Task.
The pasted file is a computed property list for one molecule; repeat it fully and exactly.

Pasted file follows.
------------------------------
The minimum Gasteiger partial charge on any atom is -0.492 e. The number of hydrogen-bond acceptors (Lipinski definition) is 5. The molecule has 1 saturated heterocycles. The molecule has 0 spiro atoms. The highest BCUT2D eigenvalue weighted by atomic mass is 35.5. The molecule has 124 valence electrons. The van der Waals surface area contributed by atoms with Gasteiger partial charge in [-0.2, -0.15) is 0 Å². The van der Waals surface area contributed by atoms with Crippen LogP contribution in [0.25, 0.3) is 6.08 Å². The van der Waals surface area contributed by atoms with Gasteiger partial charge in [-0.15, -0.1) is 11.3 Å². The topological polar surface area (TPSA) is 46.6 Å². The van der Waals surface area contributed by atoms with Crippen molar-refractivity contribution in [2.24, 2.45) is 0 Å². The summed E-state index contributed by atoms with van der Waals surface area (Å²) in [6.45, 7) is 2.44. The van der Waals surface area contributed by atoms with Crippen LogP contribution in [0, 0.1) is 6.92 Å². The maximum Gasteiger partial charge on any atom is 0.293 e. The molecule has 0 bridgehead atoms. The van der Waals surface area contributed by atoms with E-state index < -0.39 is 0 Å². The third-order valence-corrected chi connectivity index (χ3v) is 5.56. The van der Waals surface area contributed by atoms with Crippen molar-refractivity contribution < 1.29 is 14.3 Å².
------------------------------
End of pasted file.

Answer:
The minimum Gasteiger partial charge on any atom is -0.492 e. The number of hydrogen-bond acceptors (Lipinski definition) is 5. The molecule has 1 saturated heterocycles. The molecule has 0 spiro atoms. The highest BCUT2D eigenvalue weighted by atomic mass is 35.5. The molecule has 124 valence electrons. The van der Waals surface area contributed by atoms with Gasteiger partial charge in [-0.2, -0.15) is 0 Å². The van der Waals surface area contributed by atoms with Crippen LogP contribution in [0.25, 0.3) is 6.08 Å². The van der Waals surface area contributed by atoms with Gasteiger partial charge in [-0.15, -0.1) is 11.3 Å². The topological polar surface area (TPSA) is 46.6 Å². The van der Waals surface area contributed by atoms with Crippen molar-refractivity contribution in [2.24, 2.45) is 0 Å². The summed E-state index contributed by atoms with van der Waals surface area (Å²) in [6.45, 7) is 2.44. The van der Waals surface area contributed by atoms with Crippen LogP contribution in [0, 0.1) is 6.92 Å². The maximum Gasteiger partial charge on any atom is 0.293 e. The molecule has 0 bridgehead atoms. The van der Waals surface area contributed by atoms with E-state index < -0.39 is 0 Å². The third-order valence-corrected chi connectivity index (χ3v) is 5.56. The van der Waals surface area contributed by atoms with Crippen molar-refractivity contribution < 1.29 is 14.3 Å².